House Of Pharaohs Are Building A Dynasty ✨

Words: Yemi Abiade

More than two decades after the Wu-Tang Clan swarmed the rap game like the Killa Bees they became, London’s House Of Pharaohs have begun their slow ascent to do the same in UK music. Artistic, youthful and ultimately driven to make a unique impact, the six-man rap collective have been bubbling for the last four years, building an audience based on their expansive, energetic and unpredictable music. With content deeper than a millionaire’s pockets, each member has a collection of records on their respective SoundCloud accounts to last a lifetime, but when they band together as HOP, the vibes accelerate.

Sam Wise, Bandanna, Danny Stern, AJ, Kevin Taylor and BlazeYL are coming off the back of an exceptional 2019. Dropping Seasons, a collaborative EP with producer Nyge, and its follow-up, Seasons II, in quick succession, both projects saw the collective building on the distinctive sound established on previous projects Real Faces and The Fix. They then shelled down an edition of Kenny Allstar’s Mad About Bars and embarked on their first nationwide tour, where they reached a new level of recognition for the work they’ve put in, finally able to ascertain an understanding of their growing impact. Group member Bandanna also turned heads in a role on the revamped series of Top Boy on Netflix, proving the tentacles of HOP are preparing to run deep throughout the creative industry. This is after Frank Ocean gave them the ultimate co-sign by featuring one of their tracks, “RWM [Run With Me]”, on an episode of his blonded RADIO show in 2018, and their 2017 partnership with Nike on their single “London’s Finest”.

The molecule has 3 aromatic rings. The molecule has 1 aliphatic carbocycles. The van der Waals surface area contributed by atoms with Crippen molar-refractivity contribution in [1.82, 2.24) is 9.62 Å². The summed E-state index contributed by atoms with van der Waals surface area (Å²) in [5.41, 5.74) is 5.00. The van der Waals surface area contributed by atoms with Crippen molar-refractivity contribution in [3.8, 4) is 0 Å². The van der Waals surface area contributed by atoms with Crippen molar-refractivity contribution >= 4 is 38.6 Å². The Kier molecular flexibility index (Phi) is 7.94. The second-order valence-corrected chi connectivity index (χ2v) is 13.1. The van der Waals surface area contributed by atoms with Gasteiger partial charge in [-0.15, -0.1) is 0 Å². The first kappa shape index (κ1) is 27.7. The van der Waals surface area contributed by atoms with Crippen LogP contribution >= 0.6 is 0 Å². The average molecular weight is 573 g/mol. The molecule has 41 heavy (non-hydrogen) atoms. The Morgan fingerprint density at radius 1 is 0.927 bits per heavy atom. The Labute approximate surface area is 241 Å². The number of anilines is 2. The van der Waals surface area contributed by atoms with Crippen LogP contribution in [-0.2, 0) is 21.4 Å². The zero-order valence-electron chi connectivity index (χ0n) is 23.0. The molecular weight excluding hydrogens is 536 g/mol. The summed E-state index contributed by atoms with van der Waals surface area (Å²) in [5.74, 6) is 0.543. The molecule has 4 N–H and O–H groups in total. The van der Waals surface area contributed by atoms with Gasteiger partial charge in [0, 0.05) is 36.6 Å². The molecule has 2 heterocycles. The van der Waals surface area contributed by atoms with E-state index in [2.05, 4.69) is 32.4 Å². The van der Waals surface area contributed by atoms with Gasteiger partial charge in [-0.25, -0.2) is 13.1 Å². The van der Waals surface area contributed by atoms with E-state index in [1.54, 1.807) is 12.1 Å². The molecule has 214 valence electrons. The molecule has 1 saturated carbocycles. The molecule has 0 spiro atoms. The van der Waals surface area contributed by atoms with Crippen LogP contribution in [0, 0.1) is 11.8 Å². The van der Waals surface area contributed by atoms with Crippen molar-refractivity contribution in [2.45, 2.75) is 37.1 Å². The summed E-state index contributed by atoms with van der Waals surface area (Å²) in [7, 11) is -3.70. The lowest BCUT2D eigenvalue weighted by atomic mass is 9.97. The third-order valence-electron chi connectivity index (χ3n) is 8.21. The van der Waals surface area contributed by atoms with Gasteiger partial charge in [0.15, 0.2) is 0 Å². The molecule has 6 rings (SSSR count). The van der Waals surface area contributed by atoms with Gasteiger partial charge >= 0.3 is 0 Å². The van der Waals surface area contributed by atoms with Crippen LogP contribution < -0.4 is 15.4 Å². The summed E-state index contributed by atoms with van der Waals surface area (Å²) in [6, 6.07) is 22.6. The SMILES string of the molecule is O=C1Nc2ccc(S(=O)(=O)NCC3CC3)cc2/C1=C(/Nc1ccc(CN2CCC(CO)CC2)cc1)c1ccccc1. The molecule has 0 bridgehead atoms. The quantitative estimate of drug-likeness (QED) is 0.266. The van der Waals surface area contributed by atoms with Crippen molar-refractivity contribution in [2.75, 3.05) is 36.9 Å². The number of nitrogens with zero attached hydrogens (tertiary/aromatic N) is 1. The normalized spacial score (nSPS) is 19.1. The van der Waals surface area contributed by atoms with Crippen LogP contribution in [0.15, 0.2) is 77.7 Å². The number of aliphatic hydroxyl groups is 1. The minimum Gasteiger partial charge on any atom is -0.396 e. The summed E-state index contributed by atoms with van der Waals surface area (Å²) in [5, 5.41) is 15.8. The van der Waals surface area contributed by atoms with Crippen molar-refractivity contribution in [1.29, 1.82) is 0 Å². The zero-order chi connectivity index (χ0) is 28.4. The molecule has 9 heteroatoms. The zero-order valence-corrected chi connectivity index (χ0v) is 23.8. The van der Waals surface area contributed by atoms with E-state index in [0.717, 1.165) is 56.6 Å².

Like many of their peers, House Of Pharaohs transcend genres, carrying the frenetic nature of trap, grime and drill into a frantic catalogue that leaves no room for a breather. The result is euphoric, alternative rap music that captures the free-flowing creative spark that represents the group and their contemporaries throughout the country. You’re almost guaranteed to feel something listening to their music. The success is much sweeter knowing the group of childhood friends are indeed a family, keeping each other grounded and celebrating every win with each other. With ventures in music, acting, fashion, graphic design and more, nothing is out of sight for the boys from South London. TRENCH caught up with some of the crew to get the 411.

“We’re always about that forward movement.”—Danny Stern

How did you guys become House Of Pharaohs?

Bandanna: We were all friends at first, and then we decided to form a collective. After that, we just put a name to it.

What do HOP ultimately represent as a collective?

Bandanna: Young black kings; that’s why we put the Pharaohs in our name.

Danny Stern: We’re a family, first and foremost, and Pharaohs had a better ring to it than Kings [laughs].

I feel like you guys are at the pulse of what it means to be young creatives in the UK. What does each of you bring to the group?